Previous research has demonstrated that many geographic phenomena are scale-dependent [43]. For ECOs, another factor that should be considered is the size of the measurement unit (to avoid confusion, we do not use the term “scale” here). If the measurement unit is too small (e.g., smaller than the size of gaps between element objects), it is difficult to extract interesting distribution patterns since the granularity is too fine. Similarly, we may lose too much detail if the size is excessively large. Therefore, we need to apply an appropriate measurement size when extracting ECOs, which depends on the sizes of the component objects and the sizes of the gaps between them.
Additionally, a structurally more complex field will naturally lead to more complex membership functions, so that an extracted ECO from this field may have holes and inner boundaries [44]. The boundary of the holes can be either crisp or vague. Assume that there is an ECO, O 1 , consisting of a number of type I component objects, O 2 . Meanwhile, there is another type II object, O 3 , inside O 1 , and thus causes gaps between element objects O 2 . In general, whether O 3 can be considered an inner boundary of O 1 depends on the size of O 3 . If O 3 is big enough and breaks the “continuity” of O 1 , we should consider O 3 as a hole that creates an inner boundary for O 1 . For example, assume that O 1 is a piece of woodland and O 3 is a large lake. From the point of view of the lake, the inner boundary is crisp; however, from the point of view of the woodland, the boundary is vague. We suggest considering the vagueness of the inner boundaries in the conceptualization process so that the membership function can be constructed in a consistent way for both inner and outer boundaries.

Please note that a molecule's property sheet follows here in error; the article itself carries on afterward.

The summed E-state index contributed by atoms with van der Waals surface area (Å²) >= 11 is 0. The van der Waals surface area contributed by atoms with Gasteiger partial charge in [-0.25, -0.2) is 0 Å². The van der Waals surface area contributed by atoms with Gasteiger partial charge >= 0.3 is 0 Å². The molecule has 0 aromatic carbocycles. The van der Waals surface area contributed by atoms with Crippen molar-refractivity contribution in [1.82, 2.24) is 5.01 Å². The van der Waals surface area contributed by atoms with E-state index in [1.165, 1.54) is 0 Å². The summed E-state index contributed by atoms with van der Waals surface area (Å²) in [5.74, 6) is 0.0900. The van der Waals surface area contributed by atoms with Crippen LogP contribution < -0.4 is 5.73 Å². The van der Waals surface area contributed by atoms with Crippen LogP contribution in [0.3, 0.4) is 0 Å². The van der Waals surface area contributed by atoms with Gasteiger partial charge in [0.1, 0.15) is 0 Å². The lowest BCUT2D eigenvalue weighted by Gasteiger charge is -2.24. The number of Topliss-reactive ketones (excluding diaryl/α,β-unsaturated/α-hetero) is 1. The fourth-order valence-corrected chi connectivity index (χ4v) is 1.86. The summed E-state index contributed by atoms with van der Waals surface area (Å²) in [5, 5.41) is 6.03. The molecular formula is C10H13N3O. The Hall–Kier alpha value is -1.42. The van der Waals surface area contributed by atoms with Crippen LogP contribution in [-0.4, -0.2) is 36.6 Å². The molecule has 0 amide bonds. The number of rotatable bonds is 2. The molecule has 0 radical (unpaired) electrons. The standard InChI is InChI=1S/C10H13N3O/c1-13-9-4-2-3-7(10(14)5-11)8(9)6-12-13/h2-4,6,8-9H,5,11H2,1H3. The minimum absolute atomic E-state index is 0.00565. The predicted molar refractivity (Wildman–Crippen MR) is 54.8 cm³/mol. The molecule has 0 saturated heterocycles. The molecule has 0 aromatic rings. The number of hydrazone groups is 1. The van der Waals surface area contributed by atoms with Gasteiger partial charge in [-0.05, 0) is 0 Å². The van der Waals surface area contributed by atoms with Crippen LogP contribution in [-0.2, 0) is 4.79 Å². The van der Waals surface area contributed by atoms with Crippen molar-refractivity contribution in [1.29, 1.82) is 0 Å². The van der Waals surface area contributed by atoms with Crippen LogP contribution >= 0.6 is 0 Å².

3.1.4. Object-Referenced Objects

An object-referenced object (ORO) belongs to another category of vague objects that require a multi-step conceptualization. First, we need to identify a reference object from the original field. Second, we extract the target object based on its (qualitative) spatial relation to the reference object. There are three common types of qualitative spatial relations: topological, cardinal direction, and qualitative distance. They have been studied extensively in GIScience and qualitative spatial reasoning (QSR) [45,46]. For each type of qualitative spatial relation, researchers defined a set of jointly exhaustive and pairwise disjoint basic relations to support the algebraic operations, such as overlap (topological relation), north-east (cardinal direction relation), and close (qualitative distance relation). Many vague regions are identified based on a reference object and a qualitative spatial relation, such as the Bay Area (based on the topological and distance relations to the San Francisco Bay), the Far East (based on the qualitative distance relation to Europe), and northern and southern California. Figure 6a shows the synthetic spatial view of membership changes for southern California and northern California purely based on the internal cardinal direction and distance to the borders [47], while Figure 6b shows the corresponding vague cognitive regions using social media data [14]. Darker colors represent a higher degree of membership, and vice versa. The cognitive vagueness of the border between northern and southern California comes from multiple factors, including not only the different interpretations of the internal cardinal directions within California [47], but also socioeconomic and cultural factors.